Trip to the Safari
Tell us about a time you went to a zoo, aquarium, pet store, or animal shelter. What did you notice about the animals who were inside the cages? How do you think they felt about being there?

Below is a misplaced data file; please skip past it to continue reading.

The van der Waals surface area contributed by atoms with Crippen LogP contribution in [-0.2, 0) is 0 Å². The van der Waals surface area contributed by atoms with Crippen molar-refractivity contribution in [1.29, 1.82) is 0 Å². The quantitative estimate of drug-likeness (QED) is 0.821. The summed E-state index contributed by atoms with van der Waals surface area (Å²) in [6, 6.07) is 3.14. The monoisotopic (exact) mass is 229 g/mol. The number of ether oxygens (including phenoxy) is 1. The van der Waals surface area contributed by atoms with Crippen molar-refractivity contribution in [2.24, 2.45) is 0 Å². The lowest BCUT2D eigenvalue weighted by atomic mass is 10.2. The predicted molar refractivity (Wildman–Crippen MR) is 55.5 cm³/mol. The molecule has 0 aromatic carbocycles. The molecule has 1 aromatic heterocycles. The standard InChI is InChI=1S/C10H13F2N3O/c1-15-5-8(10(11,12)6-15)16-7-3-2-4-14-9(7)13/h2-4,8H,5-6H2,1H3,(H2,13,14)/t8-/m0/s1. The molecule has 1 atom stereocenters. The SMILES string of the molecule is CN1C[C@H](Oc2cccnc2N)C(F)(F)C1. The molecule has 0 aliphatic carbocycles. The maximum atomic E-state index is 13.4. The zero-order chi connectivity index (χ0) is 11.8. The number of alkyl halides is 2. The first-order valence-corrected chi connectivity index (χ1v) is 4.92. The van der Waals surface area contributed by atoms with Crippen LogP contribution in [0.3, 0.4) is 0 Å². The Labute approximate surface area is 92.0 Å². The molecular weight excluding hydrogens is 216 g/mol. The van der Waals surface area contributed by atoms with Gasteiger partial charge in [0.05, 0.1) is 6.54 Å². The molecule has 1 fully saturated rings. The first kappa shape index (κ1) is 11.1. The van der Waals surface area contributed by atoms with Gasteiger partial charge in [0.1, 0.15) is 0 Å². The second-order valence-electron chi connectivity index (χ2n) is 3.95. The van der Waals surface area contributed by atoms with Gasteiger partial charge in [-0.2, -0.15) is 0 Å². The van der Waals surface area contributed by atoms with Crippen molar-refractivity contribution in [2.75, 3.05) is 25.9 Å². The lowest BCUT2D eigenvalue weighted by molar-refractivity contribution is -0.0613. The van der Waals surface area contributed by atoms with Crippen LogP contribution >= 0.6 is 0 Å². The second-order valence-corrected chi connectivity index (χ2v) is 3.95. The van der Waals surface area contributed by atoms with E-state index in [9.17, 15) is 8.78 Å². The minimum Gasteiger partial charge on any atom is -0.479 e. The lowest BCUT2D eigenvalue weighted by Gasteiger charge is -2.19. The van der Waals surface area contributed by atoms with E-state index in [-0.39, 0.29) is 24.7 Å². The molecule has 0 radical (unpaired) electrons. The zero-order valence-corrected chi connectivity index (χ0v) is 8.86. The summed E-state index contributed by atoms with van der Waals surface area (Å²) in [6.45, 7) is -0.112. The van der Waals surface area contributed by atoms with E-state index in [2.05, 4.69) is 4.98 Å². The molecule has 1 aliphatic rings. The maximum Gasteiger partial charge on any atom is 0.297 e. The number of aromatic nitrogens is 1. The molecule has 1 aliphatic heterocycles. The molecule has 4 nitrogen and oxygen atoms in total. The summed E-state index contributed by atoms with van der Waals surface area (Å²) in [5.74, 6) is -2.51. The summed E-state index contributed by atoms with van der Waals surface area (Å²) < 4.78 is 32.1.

“When I was younger, um, my grandma lived in Texas, and I’ve been born and raised in Chicago, I’ve lived my whole life in Chicago. So with my grandma, I went to visit her, and we went to an open safari. And, I was like, ya know, I love The Lion King, I was like, all the animals are gonna be like, running rampant, it’s gonna be great, and you just drive through. And even though it’s an open safari, there’s still gates, obviously, because animals can’t interact with certain animals. But, uh, I was expecting it to just be a lot of movement, a lot of chaos, a lot of ya know, and it wasn’t. Um, all of the animals, were, uh, they were… uh, they were tired, and uh, lackadaisical, and like lazy, or what I thought was lazy, but it really was just they were… uh… Uh, If you ever go to the zoo and if you like, look in a lion’s eyes you can see like, the glazed over of just having spent its’ entire life in captivity. And I really expected like, it not to be like going to Lincoln Park Zoo, like the animals, like I was like, scared, like there’s gonna be lions like running up to the car. But they didn’t. They didn’t go anywhere near the car. They’re used, like… Even though they’re in an open safari, they’re used to, um, being, um, still trained puppets for us driving in the car. So I was really sad. Uh, I later got into like, an encounter with an ostrich, so I don’t… I don’t really do things like that. I have a huge fear of ostriches now, uh, like a really big fear. But, all I thought when I left was, um, how do… I wasn’t really as serious about writing then… But I’ve never forgot feeling so sad for so many animals that I thought were free. And it took me a while to realize that even though they’re in an open safari, they’re in an open safari in Texas, ya know. They’re not in Africa, they’re not in Asia, they’re not where they belong. We brought them here, and they were still puppets, in a bigger, ya know, they have a lot more space than they have in Lincoln Park Zoo, but um, all I felt was the sadness that I thought they felt. I mean, it could have been that I just came on an off day and they really were really excited animals, but I’ll never know. But, when I left the safari, I never wanted to go to something like – and I haven’t been to a zoo since, unless it’s been – um, I’m a… I’m a kindergarten teacher, so I’ll go on trips with my kids. But I don’t exactly, um, enjoy, like zoos, aquariums, or things like that, because I just feel, uh you’re looking at the sadness of an animal that can’t experience the freedom that you have. So, you know, they’re stuck there and you just go and gawk at them, and I think that’s horrible. And I’m not like, an animal rights activist or anything like that, but I think it’s a lot of sadness in a zoo, that I wish – ya know, it’s great when you’re a kid, but once you like, that really stuck out to me. Um, so, uh, that’s the number one thing I see, um – and it’s like the complete opposite in like a pet store. Like in a pet store, the puppies know that they’re – you’re here to get them. Like you can feel it like when a puppy is like excited and ready, like, you’re going to take me home. When you go to the zoo, they know that you’re going to leave. You probably might not come back for another year. So how do you tell that story? There’s two different types of captivity. The captivity of waiting, um, just to be. Or the captivity of waiting to go home… to some home.”